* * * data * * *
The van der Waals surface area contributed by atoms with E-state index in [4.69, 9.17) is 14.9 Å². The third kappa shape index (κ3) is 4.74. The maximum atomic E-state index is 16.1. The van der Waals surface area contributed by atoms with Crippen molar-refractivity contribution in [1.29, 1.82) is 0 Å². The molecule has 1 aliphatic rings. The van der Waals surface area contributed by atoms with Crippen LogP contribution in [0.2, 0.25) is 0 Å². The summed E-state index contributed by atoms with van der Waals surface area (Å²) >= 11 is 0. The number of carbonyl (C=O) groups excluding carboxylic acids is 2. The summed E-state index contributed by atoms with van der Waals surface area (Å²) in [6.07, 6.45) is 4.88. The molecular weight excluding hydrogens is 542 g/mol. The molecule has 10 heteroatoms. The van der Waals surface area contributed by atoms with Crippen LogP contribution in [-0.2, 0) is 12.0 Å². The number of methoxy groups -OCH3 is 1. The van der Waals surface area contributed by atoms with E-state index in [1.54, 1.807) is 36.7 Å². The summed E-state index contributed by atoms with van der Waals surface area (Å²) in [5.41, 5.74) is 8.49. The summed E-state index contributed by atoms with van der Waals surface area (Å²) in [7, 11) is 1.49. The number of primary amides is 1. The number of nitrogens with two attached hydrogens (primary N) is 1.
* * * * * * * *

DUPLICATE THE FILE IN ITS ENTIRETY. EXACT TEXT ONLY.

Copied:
The van der Waals surface area contributed by atoms with E-state index in [4.69, 9.17) is 14.9 Å². The third kappa shape index (κ3) is 4.74. The maximum atomic E-state index is 16.1. The van der Waals surface area contributed by atoms with Crippen molar-refractivity contribution in [1.29, 1.82) is 0 Å². The molecule has 1 aliphatic rings. The van der Waals surface area contributed by atoms with Crippen LogP contribution in [0.2, 0.25) is 0 Å². The summed E-state index contributed by atoms with van der Waals surface area (Å²) >= 11 is 0. The number of carbonyl (C=O) groups excluding carboxylic acids is 2. The summed E-state index contributed by atoms with van der Waals surface area (Å²) in [6.07, 6.45) is 4.88. The molecular weight excluding hydrogens is 542 g/mol. The molecule has 10 heteroatoms. The van der Waals surface area contributed by atoms with Crippen LogP contribution in [-0.2, 0) is 12.0 Å². The number of methoxy groups -OCH3 is 1. The van der Waals surface area contributed by atoms with E-state index in [1.54, 1.807) is 36.7 Å². The summed E-state index contributed by atoms with van der Waals surface area (Å²) in [5.41, 5.74) is 8.49. The summed E-state index contributed by atoms with van der Waals surface area (Å²) in [7, 11) is 1.49. The number of primary amides is 1. The number of nitrogens with two attached hydrogens (primary N) is 1.